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ROSEHIPS: WHAT CAN I DO WITH THEM?

-Make a tea by infusing the rosehips in hot water.

Here’s a delightful post about making Rosehip tea from fresh Rosehips.
http://eatingrichly.com/10/foraging-rose-hip-recipe-for-tea/

-Make face and skin creams.

Make a Chutney!

Rosehips work great with green apples!

-Use in a pie 🙂

-Add to Salads and Trail Mixes

-Make a Rosehip Butter with this recipe!
http://teacupchronicles.com/?p=148

-Dry your Rosehips or use fresh!

-Make a Rosehip soup. In Norway it is called Nyponsoppa and is very popular there. It is a staple item in most Norwegian households and often counted on for schoolchildren to avoid the common cold and other illnesses!

So, what did I do with my batch of Rosehips?
I made a wild apple and Rosehip chutney!
I attempted nyponsoppa…and liked it!
And I made a face cream using whole, un-hulled Rosehips.

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Here is a straightforward method of making
Rosehip-Almond oil using fresh Rosehips…! Check it out!

http://www.gardenguides.com/86407-make-rosehip-oil.html

And here is a method to make Rosehip and Blue Chamomile oil face cream. Use fresh whole Rosehips and/or the cleaned off seeds.
(Cleaned of irritating hairs/fibers)
*Tip: It may be a good idea to strain the oil of any hairs that come out of heated up fresh Rosehips.*

This face cream uses beeswax and a little borax too. This looks interesting and I want to give it a try!

http://www.livestrong.com/article/176922-how-to-make-face-cream-using-rosehip-oil/#page=1

And, if like me you’d like to know more about Borax (used in face cream remedy) and Boron this is a very comprehensive article about uses of Borax and Boron. Oh, and did you know raisins are high in Boron? Neither did I ’til I checked out Borax and Boron! I love this site and hope you will too!

http://www.growyouthful.com/remedy/borax.php

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Nyponsoppa…Rosehip Soup, for real?
It sure is and it’s easy, yummy and nutritious. Dessert just got good for you again! I made Nyponsoppa and used coconut sugar to sweeten. It is said to have a healthier glycemic index. Oh yeah, and it is Yummy!
I didn’t have potato flour so I used rice flour. My result was not the red version of the soup. It was reddish brown. I think the light brown coconut sugar and rice flour muddied the color…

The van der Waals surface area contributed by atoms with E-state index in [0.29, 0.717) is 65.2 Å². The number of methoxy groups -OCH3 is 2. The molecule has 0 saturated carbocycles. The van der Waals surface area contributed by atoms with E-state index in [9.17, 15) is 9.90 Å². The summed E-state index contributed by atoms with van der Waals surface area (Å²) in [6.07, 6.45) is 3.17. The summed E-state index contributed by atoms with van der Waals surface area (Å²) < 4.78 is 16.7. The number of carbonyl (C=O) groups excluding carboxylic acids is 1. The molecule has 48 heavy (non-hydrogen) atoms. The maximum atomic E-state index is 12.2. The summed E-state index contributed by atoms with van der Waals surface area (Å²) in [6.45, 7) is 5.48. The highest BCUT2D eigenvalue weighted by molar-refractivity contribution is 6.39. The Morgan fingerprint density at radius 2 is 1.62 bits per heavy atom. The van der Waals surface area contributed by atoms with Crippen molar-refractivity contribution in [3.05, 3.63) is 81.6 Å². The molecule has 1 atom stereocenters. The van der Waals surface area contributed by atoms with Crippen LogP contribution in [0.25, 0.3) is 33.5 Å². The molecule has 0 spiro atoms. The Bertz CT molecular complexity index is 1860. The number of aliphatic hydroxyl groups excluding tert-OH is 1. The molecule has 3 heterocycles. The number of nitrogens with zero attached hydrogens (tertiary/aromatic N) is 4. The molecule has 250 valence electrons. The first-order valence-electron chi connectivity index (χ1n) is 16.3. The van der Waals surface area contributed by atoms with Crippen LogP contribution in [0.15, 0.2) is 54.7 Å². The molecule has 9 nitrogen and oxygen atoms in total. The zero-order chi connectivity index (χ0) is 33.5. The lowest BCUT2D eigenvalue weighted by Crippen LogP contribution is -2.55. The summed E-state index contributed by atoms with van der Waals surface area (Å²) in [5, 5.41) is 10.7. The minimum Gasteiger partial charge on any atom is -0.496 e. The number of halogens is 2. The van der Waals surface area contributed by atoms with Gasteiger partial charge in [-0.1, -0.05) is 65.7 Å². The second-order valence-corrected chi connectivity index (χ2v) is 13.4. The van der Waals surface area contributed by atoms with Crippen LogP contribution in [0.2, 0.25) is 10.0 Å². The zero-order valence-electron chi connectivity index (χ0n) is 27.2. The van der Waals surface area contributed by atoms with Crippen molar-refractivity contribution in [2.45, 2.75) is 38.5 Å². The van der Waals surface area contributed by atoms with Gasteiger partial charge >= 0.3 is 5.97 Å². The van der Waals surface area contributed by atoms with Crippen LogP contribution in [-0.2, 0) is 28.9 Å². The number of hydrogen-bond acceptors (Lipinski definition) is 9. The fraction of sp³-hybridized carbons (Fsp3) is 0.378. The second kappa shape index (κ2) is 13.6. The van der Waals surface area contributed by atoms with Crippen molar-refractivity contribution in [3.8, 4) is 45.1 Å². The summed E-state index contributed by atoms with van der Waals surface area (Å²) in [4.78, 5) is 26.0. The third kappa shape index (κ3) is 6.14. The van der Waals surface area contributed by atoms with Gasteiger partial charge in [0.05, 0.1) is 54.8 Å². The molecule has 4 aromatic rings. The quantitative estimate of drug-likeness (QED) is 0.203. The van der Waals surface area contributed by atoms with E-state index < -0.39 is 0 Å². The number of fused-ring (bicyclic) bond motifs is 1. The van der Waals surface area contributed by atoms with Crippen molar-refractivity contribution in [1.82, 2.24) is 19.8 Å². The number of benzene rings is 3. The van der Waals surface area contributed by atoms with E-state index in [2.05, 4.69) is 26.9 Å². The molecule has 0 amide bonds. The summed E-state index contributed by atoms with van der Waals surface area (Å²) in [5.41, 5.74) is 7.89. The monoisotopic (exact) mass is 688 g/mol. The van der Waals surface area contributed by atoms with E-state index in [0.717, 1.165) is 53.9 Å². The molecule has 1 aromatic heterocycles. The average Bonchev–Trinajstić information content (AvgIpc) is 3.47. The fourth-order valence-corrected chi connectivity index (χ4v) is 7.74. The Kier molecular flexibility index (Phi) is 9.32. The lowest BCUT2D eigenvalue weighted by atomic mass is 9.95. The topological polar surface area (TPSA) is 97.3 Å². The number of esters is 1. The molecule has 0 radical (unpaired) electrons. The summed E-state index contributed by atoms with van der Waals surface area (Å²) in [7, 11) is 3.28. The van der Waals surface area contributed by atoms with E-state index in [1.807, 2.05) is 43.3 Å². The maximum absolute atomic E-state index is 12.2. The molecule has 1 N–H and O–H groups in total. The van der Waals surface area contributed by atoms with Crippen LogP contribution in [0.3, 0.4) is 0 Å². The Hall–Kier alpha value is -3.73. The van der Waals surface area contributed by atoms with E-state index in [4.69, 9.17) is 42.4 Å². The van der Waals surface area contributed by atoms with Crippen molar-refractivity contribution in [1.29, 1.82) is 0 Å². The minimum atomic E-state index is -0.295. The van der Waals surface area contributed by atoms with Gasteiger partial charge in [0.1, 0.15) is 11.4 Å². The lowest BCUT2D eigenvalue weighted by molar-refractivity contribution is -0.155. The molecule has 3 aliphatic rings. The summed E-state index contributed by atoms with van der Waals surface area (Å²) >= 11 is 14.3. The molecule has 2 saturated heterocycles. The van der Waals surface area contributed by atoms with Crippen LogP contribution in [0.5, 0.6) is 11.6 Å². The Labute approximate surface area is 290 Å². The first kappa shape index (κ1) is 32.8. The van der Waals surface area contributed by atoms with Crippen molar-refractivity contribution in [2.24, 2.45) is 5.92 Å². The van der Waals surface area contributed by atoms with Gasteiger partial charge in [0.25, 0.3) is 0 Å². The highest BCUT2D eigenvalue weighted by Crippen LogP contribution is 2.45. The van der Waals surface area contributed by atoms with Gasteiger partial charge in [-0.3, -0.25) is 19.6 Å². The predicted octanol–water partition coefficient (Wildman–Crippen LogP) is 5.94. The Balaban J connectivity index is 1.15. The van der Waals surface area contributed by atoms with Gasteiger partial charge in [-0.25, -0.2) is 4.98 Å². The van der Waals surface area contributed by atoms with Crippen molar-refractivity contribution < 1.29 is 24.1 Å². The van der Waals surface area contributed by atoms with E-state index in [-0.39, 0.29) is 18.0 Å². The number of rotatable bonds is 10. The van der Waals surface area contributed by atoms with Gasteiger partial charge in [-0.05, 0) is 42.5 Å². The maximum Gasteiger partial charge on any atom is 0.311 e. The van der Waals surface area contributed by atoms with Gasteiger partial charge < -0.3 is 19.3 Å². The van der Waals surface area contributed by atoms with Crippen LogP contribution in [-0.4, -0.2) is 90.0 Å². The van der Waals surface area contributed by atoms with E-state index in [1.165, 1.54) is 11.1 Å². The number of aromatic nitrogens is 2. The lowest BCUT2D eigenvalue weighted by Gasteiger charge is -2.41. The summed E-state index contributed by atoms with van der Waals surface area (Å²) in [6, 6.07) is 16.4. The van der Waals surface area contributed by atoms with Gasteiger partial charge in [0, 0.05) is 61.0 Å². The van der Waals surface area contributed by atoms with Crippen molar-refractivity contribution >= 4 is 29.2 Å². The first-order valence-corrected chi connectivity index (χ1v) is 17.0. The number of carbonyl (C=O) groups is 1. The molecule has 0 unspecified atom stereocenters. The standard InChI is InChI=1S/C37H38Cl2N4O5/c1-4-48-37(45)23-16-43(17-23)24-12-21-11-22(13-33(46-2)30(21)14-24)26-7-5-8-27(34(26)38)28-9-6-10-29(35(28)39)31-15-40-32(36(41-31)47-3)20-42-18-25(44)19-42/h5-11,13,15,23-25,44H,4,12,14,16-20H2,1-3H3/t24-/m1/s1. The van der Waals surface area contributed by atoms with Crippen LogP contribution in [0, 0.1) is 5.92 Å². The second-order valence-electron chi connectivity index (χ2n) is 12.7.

Some might call that a flop, but using ingredients I had on the truck…it was surprisingly good!

And here, just for fun, are some pics of my Nyponsoppa making adventure!

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I found wild green apples growing near the Rosehips so harvested these too.

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Split in half and scoop out hair fibers and seeds.
I had help with this. It takes time but is fun to do with someone else or a group! 🙂

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Rosehip seeds and fibers

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Boil the outer fruit skin… the hypanthium 🙂

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And boil

Then strain and mash and boil the mash

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Boiling mash, then strain the boiled mash! And to the strained liquid I added coconut sugar and rice flour so it is not the traditional red color but here is my Rose hip soup! I feel shy about it but, it was good!

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Check out this entertaining article and recipe for Nyponsoppa I found.

http://www.cakehead.com/archives/2008/04/sweden_more_tha_1.html
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Drying and Storing Rosehips

Here is a step by step guide using a food dehydrator
to store Rosehips for a year. Also drying Rosehips
in the sun or with an oven at 140° is said to work as well. People often store dried Rosehips in paper bags. Avoid aluminum, aluminum foil etc.

http://www.eatweeds.co.uk/how-to-dry-store-rose-hips-rosa-canina

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Roses have been with us a long time.
This is a beautiful, in depth article on the history of roses and rose products and use over the centuries. It also has information on Rosehips further into the article and also rose recipes.

Dog rose or Rosa canina

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Above image from this site:
http://botanical.com/botanical/mgmh/r/roses-18.html

And, here is a Native American Salteaux Legend about wild roses and how the rose learned to defend itself.

http://www.firstpeople.us/FP-Html-Legends/WhyWildRosesHaveThorns-Salteaux.html

Plants have much to teach us. What are your personal stories and experiences with roses and rose hips? I hope you feel inspired to try Rosehips.
Thankyou for taking this journey with me. Rosehips are rather new to me but when I think back to my days as a child at the ocean, turns out I’ve known them a long while afterall. And, that makes me smile.

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And, favorite views of roses at the ocean.

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About wildlettucegal

certified plant lover 😀

Posted on October 20, 2013, in commentary, livin the good life on the road, photography, recipes and foodways, wild edibles and the art life and tagged , , , , , , , , , , , , , , , , , , , , . Bookmark the permalink. Leave a comment.